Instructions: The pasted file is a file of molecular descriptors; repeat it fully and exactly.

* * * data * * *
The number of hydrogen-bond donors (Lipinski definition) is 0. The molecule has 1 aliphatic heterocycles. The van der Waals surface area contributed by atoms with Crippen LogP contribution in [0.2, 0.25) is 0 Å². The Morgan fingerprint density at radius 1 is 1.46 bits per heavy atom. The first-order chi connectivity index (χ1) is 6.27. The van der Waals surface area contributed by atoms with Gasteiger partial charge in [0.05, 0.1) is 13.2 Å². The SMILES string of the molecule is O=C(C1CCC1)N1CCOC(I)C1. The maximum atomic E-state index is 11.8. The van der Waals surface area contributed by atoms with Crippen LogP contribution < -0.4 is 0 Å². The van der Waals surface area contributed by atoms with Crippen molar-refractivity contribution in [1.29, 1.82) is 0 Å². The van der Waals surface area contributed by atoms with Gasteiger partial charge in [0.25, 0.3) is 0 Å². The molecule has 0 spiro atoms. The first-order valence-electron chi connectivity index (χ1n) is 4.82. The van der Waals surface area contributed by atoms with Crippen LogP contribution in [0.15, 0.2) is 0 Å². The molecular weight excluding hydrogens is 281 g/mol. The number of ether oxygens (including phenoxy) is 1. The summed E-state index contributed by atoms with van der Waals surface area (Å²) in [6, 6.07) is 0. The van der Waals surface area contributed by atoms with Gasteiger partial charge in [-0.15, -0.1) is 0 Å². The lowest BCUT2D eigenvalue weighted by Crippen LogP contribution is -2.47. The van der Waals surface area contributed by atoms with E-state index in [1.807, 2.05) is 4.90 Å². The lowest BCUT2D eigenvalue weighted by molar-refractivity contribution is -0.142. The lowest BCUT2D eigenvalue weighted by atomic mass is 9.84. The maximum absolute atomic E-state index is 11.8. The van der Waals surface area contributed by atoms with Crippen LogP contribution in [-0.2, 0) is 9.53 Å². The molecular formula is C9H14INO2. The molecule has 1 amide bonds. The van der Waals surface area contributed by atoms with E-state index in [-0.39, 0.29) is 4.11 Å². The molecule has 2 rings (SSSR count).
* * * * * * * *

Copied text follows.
The number of hydrogen-bond donors (Lipinski definition) is 0. The molecule has 1 aliphatic heterocycles. The van der Waals surface area contributed by atoms with Crippen LogP contribution in [0.2, 0.25) is 0 Å². The Morgan fingerprint density at radius 1 is 1.46 bits per heavy atom. The first-order chi connectivity index (χ1) is 6.27. The van der Waals surface area contributed by atoms with Gasteiger partial charge in [0.05, 0.1) is 13.2 Å². The SMILES string of the molecule is O=C(C1CCC1)N1CCOC(I)C1. The maximum atomic E-state index is 11.8. The van der Waals surface area contributed by atoms with Crippen LogP contribution < -0.4 is 0 Å². The van der Waals surface area contributed by atoms with Crippen molar-refractivity contribution in [1.29, 1.82) is 0 Å². The van der Waals surface area contributed by atoms with Gasteiger partial charge in [0.25, 0.3) is 0 Å². The molecule has 0 spiro atoms. The first-order valence-electron chi connectivity index (χ1n) is 4.82. The van der Waals surface area contributed by atoms with Crippen LogP contribution in [0.15, 0.2) is 0 Å². The molecular weight excluding hydrogens is 281 g/mol. The number of ether oxygens (including phenoxy) is 1. The summed E-state index contributed by atoms with van der Waals surface area (Å²) in [6, 6.07) is 0. The van der Waals surface area contributed by atoms with Gasteiger partial charge in [-0.15, -0.1) is 0 Å². The lowest BCUT2D eigenvalue weighted by Crippen LogP contribution is -2.47. The van der Waals surface area contributed by atoms with E-state index in [1.807, 2.05) is 4.90 Å². The lowest BCUT2D eigenvalue weighted by molar-refractivity contribution is -0.142. The lowest BCUT2D eigenvalue weighted by atomic mass is 9.84. The maximum absolute atomic E-state index is 11.8. The van der Waals surface area contributed by atoms with Crippen LogP contribution in [-0.2, 0) is 9.53 Å². The molecular formula is C9H14INO2. The molecule has 1 amide bonds. The van der Waals surface area contributed by atoms with E-state index in [-0.39, 0.29) is 4.11 Å². The molecule has 2 rings (SSSR count).